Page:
Groll suggests Nabla’s edge vs rivals is its focus on not just extracting what patients are telling their doctors but structuring that information so that it can be put to work in wider service of improving healthcare provision for them by surfacing suggestions for personalized follow-ups — and Also, potentially, for research purposes, if patients agree. (Patient consent for their data to be processed is required for use of the AI-powered service; and, separately, for any wider sharing of aggregated and anonymized data for research purposes, the startup confirms.)
“When we are talking to potential clients what they really like at the end of the day is we are extracting the data from all the communication — especially messaging and teleconsultation — and we are not only extracting it… we are also structuring it and normalizing it so it can make a strong asset for them,” she says, adding: “So I believe our differentiation is… we are enabling them to have a communication module but also to have a way to leverage the data they have inside those communications.”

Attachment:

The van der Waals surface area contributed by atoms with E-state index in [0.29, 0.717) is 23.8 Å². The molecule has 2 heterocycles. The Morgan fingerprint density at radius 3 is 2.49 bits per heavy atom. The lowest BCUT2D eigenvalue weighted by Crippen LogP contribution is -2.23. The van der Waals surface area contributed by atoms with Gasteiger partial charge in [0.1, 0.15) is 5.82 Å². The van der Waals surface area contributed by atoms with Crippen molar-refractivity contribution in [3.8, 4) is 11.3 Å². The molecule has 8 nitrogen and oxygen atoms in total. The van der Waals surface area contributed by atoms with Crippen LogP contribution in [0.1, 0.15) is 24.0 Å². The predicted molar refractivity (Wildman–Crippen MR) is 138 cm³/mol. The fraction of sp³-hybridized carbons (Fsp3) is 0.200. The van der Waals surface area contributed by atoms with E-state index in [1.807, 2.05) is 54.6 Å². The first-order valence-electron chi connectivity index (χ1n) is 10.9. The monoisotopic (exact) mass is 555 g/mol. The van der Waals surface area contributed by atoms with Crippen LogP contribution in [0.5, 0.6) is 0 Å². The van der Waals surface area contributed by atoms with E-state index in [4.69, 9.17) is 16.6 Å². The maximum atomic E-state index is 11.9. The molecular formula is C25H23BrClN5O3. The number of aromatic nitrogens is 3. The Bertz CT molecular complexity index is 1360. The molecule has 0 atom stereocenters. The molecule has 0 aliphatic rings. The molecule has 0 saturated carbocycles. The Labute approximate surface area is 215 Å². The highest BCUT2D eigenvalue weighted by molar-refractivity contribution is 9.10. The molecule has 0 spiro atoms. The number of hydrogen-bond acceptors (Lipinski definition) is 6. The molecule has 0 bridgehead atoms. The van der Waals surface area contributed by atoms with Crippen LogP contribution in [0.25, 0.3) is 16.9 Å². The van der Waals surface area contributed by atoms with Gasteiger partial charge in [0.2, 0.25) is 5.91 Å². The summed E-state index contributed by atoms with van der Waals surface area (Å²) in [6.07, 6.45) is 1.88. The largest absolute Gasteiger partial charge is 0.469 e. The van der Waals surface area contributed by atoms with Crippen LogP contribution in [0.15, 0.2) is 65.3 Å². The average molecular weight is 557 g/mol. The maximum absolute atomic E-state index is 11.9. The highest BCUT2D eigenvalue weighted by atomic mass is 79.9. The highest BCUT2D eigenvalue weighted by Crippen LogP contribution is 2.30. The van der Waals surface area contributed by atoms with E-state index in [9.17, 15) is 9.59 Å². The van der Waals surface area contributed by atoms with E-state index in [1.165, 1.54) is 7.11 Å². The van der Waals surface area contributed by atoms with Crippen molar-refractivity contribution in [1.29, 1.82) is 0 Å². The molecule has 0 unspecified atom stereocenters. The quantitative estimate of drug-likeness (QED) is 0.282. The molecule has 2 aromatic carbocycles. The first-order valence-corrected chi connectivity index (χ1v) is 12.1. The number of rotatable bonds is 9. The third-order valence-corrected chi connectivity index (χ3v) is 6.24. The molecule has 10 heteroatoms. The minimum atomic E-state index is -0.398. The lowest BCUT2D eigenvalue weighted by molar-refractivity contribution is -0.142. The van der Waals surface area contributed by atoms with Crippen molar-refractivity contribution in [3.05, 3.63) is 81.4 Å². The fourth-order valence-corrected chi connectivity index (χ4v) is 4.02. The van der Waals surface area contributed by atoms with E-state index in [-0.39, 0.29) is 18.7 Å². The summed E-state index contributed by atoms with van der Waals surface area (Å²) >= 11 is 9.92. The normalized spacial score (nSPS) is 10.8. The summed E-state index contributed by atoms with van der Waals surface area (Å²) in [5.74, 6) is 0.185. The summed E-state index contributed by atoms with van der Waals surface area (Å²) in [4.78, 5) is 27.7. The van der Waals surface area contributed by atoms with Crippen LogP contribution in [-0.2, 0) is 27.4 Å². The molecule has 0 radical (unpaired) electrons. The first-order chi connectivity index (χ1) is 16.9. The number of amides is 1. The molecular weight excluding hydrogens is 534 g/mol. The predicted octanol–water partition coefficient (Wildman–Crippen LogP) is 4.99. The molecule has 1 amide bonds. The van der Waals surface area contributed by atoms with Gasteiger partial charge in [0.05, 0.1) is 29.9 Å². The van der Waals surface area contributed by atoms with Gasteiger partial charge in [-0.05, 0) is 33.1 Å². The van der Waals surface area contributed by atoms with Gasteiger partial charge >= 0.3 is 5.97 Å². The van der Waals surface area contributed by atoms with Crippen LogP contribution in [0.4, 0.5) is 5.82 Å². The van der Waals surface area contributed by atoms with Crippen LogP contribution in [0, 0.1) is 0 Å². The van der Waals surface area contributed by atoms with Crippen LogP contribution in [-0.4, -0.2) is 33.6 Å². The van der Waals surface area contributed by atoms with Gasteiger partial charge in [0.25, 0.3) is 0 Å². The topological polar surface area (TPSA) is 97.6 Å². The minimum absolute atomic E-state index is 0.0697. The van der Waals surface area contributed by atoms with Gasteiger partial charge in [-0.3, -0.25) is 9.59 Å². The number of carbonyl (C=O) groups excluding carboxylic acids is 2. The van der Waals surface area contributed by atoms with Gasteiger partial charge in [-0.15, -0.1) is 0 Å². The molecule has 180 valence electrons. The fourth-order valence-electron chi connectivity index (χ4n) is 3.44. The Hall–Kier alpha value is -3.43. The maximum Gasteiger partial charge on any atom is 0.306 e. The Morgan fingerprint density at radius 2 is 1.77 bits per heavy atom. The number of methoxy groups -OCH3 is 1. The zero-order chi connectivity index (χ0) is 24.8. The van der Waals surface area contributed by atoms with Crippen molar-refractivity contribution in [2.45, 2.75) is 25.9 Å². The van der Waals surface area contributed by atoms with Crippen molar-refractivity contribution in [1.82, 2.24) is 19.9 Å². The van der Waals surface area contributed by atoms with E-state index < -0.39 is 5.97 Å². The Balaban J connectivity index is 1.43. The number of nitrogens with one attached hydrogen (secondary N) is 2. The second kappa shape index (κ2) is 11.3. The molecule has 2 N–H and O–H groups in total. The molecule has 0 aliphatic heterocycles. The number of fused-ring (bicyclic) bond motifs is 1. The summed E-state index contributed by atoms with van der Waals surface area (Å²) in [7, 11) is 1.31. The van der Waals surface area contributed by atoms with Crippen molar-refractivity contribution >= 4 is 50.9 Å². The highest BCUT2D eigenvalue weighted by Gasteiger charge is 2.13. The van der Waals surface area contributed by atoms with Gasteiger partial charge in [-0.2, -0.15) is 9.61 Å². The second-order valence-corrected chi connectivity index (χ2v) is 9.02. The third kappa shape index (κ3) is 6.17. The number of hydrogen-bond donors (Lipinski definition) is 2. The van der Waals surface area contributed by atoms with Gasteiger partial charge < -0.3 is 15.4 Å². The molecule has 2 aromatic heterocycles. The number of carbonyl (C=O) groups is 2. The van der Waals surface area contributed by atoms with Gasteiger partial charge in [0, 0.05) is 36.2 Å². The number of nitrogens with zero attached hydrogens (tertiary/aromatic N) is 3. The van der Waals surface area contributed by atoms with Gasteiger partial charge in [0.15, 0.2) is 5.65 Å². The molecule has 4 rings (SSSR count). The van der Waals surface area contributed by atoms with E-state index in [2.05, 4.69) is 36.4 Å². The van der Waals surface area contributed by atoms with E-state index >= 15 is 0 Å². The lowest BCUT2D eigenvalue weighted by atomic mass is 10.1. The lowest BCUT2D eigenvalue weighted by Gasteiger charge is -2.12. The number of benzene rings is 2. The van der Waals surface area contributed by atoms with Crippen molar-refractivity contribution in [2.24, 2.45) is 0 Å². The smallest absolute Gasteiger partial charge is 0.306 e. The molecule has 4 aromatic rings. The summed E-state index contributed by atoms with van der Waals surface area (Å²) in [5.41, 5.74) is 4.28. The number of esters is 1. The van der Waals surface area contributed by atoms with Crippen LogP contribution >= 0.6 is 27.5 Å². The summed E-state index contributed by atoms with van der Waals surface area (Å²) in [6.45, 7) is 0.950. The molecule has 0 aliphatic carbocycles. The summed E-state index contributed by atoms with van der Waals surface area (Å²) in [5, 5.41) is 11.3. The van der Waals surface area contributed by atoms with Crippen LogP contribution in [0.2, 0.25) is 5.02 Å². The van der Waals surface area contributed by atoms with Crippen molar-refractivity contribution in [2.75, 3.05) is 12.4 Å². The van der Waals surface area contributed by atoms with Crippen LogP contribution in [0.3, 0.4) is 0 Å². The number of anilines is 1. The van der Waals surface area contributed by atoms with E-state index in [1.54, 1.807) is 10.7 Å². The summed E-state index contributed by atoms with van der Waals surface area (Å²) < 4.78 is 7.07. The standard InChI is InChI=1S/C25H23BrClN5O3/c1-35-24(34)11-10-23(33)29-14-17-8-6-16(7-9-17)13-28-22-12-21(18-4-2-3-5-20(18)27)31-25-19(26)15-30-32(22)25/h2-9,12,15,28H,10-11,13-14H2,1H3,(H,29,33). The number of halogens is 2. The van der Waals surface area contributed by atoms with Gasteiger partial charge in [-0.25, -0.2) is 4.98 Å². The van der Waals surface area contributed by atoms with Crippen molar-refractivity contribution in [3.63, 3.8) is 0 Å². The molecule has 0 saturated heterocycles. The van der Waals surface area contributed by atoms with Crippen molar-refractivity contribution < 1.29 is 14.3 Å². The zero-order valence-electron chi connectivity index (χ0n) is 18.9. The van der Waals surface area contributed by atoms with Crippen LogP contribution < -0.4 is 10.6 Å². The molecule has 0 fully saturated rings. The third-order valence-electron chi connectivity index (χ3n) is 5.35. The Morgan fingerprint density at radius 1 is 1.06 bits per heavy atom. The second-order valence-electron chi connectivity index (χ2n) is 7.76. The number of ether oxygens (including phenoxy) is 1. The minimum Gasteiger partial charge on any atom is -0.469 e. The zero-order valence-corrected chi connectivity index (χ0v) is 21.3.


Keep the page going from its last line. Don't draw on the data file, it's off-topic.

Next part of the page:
On the research side, Lebrun suggests the approach — as/if Nabla scales usage — will likely entail collaborations between its healthcare provider partners and public research institutions that would carry out studies in specific areas of interest, relying on aggregated, anonymized data from the service provider/s.
“Research is better conducted by public institutions or academia,” he argues. “So I think it would be a three parties collaboration where Nabla’s providers agree to contribute their data. They of course they ask the consent from their patients to agree to share their data. And then the academic partner or public institution does the actual research but you could see Nabla as a network of healthcare providers who can have an easy way — because it’s already structured — to contribute data for research.”